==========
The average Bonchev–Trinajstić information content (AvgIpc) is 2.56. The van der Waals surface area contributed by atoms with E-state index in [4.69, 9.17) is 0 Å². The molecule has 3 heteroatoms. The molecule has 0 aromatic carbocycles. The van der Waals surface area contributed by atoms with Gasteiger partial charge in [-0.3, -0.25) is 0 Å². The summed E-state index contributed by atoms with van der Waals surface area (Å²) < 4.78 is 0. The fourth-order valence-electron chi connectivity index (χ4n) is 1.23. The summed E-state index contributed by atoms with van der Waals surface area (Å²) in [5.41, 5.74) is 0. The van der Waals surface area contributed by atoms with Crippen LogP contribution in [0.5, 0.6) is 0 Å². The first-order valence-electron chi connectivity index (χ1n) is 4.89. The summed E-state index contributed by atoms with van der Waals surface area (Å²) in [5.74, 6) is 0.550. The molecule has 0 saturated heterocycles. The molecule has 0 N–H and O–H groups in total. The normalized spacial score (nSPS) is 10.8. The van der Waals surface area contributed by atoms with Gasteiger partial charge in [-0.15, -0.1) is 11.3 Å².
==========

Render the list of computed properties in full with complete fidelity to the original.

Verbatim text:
The average Bonchev–Trinajstić information content (AvgIpc) is 2.56. The van der Waals surface area contributed by atoms with E-state index in [4.69, 9.17) is 0 Å². The molecule has 3 heteroatoms. The molecule has 0 aromatic carbocycles. The van der Waals surface area contributed by atoms with Gasteiger partial charge in [-0.3, -0.25) is 0 Å². The summed E-state index contributed by atoms with van der Waals surface area (Å²) < 4.78 is 0. The fourth-order valence-electron chi connectivity index (χ4n) is 1.23. The summed E-state index contributed by atoms with van der Waals surface area (Å²) in [5.41, 5.74) is 0. The van der Waals surface area contributed by atoms with Crippen LogP contribution in [0.5, 0.6) is 0 Å². The first-order valence-electron chi connectivity index (χ1n) is 4.89. The summed E-state index contributed by atoms with van der Waals surface area (Å²) in [5.74, 6) is 0.550. The molecule has 0 saturated heterocycles. The molecule has 0 N–H and O–H groups in total. The normalized spacial score (nSPS) is 10.8. The van der Waals surface area contributed by atoms with Gasteiger partial charge in [-0.15, -0.1) is 11.3 Å².